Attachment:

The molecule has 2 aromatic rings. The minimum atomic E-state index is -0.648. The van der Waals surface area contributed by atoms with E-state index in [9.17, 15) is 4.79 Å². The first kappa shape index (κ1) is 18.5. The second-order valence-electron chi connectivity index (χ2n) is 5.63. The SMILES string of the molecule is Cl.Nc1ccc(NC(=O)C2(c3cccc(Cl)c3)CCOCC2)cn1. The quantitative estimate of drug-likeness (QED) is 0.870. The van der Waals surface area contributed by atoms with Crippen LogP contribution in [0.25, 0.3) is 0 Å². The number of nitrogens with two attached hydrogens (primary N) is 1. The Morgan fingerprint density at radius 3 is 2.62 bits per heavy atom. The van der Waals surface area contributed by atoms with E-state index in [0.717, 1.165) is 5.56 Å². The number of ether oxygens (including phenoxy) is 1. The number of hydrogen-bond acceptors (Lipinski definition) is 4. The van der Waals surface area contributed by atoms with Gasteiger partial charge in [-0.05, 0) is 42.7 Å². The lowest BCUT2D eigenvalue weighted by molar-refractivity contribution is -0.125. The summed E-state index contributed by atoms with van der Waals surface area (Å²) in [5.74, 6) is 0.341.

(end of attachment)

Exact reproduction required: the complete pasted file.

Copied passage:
The molecule has 2 aromatic rings. The minimum atomic E-state index is -0.648. The van der Waals surface area contributed by atoms with E-state index in [9.17, 15) is 4.79 Å². The first kappa shape index (κ1) is 18.5. The second-order valence-electron chi connectivity index (χ2n) is 5.63. The SMILES string of the molecule is Cl.Nc1ccc(NC(=O)C2(c3cccc(Cl)c3)CCOCC2)cn1. The quantitative estimate of drug-likeness (QED) is 0.870. The van der Waals surface area contributed by atoms with Crippen LogP contribution in [0.25, 0.3) is 0 Å². The number of nitrogens with two attached hydrogens (primary N) is 1. The Morgan fingerprint density at radius 3 is 2.62 bits per heavy atom. The van der Waals surface area contributed by atoms with E-state index in [0.717, 1.165) is 5.56 Å². The number of ether oxygens (including phenoxy) is 1. The number of hydrogen-bond acceptors (Lipinski definition) is 4. The van der Waals surface area contributed by atoms with Gasteiger partial charge in [-0.05, 0) is 42.7 Å². The lowest BCUT2D eigenvalue weighted by molar-refractivity contribution is -0.125. The summed E-state index contributed by atoms with van der Waals surface area (Å²) in [5.74, 6) is 0.341.